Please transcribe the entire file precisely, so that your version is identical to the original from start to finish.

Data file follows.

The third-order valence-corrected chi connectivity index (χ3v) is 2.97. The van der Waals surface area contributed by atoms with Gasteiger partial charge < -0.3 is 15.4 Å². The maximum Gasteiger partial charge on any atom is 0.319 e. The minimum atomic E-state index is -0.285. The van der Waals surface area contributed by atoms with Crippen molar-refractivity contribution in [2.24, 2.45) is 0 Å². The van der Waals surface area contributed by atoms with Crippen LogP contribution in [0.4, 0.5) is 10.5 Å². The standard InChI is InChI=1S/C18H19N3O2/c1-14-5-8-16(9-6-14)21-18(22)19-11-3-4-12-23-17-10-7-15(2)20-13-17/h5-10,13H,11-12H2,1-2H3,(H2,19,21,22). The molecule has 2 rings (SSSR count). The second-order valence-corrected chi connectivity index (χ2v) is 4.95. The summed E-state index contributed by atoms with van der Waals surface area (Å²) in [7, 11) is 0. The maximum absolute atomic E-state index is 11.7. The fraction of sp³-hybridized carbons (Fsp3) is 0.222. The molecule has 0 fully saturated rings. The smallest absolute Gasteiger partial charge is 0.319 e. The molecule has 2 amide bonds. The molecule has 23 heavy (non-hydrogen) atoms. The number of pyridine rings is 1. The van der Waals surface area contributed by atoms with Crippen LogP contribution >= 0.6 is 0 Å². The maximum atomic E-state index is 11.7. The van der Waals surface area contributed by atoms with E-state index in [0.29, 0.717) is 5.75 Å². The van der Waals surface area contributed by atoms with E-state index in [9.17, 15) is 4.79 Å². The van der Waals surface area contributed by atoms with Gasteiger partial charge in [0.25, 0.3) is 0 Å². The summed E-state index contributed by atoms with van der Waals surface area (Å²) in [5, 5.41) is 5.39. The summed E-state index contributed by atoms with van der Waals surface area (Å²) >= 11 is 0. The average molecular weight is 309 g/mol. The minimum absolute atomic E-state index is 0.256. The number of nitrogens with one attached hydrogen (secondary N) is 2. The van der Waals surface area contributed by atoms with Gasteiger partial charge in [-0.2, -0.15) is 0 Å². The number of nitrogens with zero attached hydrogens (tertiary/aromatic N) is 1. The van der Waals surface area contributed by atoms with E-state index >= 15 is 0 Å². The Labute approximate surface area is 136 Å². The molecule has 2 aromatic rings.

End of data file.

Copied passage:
The third-order valence-corrected chi connectivity index (χ3v) is 2.97. The van der Waals surface area contributed by atoms with Gasteiger partial charge < -0.3 is 15.4 Å². The maximum Gasteiger partial charge on any atom is 0.319 e. The minimum atomic E-state index is -0.285. The van der Waals surface area contributed by atoms with Crippen molar-refractivity contribution in [2.24, 2.45) is 0 Å². The van der Waals surface area contributed by atoms with Crippen LogP contribution in [0.4, 0.5) is 10.5 Å². The standard InChI is InChI=1S/C18H19N3O2/c1-14-5-8-16(9-6-14)21-18(22)19-11-3-4-12-23-17-10-7-15(2)20-13-17/h5-10,13H,11-12H2,1-2H3,(H2,19,21,22). The molecule has 2 rings (SSSR count). The second-order valence-corrected chi connectivity index (χ2v) is 4.95. The summed E-state index contributed by atoms with van der Waals surface area (Å²) in [7, 11) is 0. The maximum absolute atomic E-state index is 11.7. The fraction of sp³-hybridized carbons (Fsp3) is 0.222. The molecule has 0 fully saturated rings. The smallest absolute Gasteiger partial charge is 0.319 e. The molecule has 2 amide bonds. The molecule has 23 heavy (non-hydrogen) atoms. The number of pyridine rings is 1. The van der Waals surface area contributed by atoms with Crippen LogP contribution >= 0.6 is 0 Å². The maximum atomic E-state index is 11.7. The van der Waals surface area contributed by atoms with E-state index in [0.29, 0.717) is 5.75 Å². The van der Waals surface area contributed by atoms with E-state index in [9.17, 15) is 4.79 Å². The van der Waals surface area contributed by atoms with Gasteiger partial charge in [0.25, 0.3) is 0 Å². The summed E-state index contributed by atoms with van der Waals surface area (Å²) in [5, 5.41) is 5.39. The summed E-state index contributed by atoms with van der Waals surface area (Å²) >= 11 is 0. The average molecular weight is 309 g/mol. The minimum absolute atomic E-state index is 0.256. The number of nitrogens with one attached hydrogen (secondary N) is 2. The van der Waals surface area contributed by atoms with Gasteiger partial charge in [-0.2, -0.15) is 0 Å². The number of nitrogens with zero attached hydrogens (tertiary/aromatic N) is 1. The van der Waals surface area contributed by atoms with E-state index >= 15 is 0 Å². The Labute approximate surface area is 136 Å². The molecule has 2 aromatic rings.